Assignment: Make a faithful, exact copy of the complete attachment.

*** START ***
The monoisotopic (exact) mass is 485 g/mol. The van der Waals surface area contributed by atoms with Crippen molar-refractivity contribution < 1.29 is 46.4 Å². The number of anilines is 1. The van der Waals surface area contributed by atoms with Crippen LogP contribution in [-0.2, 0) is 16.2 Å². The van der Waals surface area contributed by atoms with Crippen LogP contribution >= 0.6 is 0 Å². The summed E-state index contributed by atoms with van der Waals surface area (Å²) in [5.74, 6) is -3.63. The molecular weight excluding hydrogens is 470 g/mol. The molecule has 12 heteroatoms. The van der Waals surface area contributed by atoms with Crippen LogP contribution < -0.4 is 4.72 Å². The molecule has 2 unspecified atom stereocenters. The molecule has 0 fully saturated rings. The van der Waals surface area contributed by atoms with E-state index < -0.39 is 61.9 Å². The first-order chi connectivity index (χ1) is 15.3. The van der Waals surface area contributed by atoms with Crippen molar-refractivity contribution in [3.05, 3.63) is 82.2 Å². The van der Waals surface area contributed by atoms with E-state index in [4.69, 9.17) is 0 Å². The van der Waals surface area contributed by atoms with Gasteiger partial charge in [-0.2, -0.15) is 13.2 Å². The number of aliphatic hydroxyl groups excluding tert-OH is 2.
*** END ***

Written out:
The monoisotopic (exact) mass is 485 g/mol. The van der Waals surface area contributed by atoms with Crippen molar-refractivity contribution < 1.29 is 46.4 Å². The number of anilines is 1. The van der Waals surface area contributed by atoms with Crippen LogP contribution in [-0.2, 0) is 16.2 Å². The van der Waals surface area contributed by atoms with Crippen LogP contribution >= 0.6 is 0 Å². The summed E-state index contributed by atoms with van der Waals surface area (Å²) in [5.74, 6) is -3.63. The molecular weight excluding hydrogens is 470 g/mol. The molecule has 12 heteroatoms. The van der Waals surface area contributed by atoms with Crippen LogP contribution < -0.4 is 4.72 Å². The molecule has 2 unspecified atom stereocenters. The molecule has 0 fully saturated rings. The van der Waals surface area contributed by atoms with E-state index < -0.39 is 61.9 Å². The first-order chi connectivity index (χ1) is 15.3. The van der Waals surface area contributed by atoms with Crippen molar-refractivity contribution in [3.05, 3.63) is 82.2 Å². The van der Waals surface area contributed by atoms with E-state index in [4.69, 9.17) is 0 Å². The van der Waals surface area contributed by atoms with Gasteiger partial charge in [-0.2, -0.15) is 13.2 Å². The number of aliphatic hydroxyl groups excluding tert-OH is 2.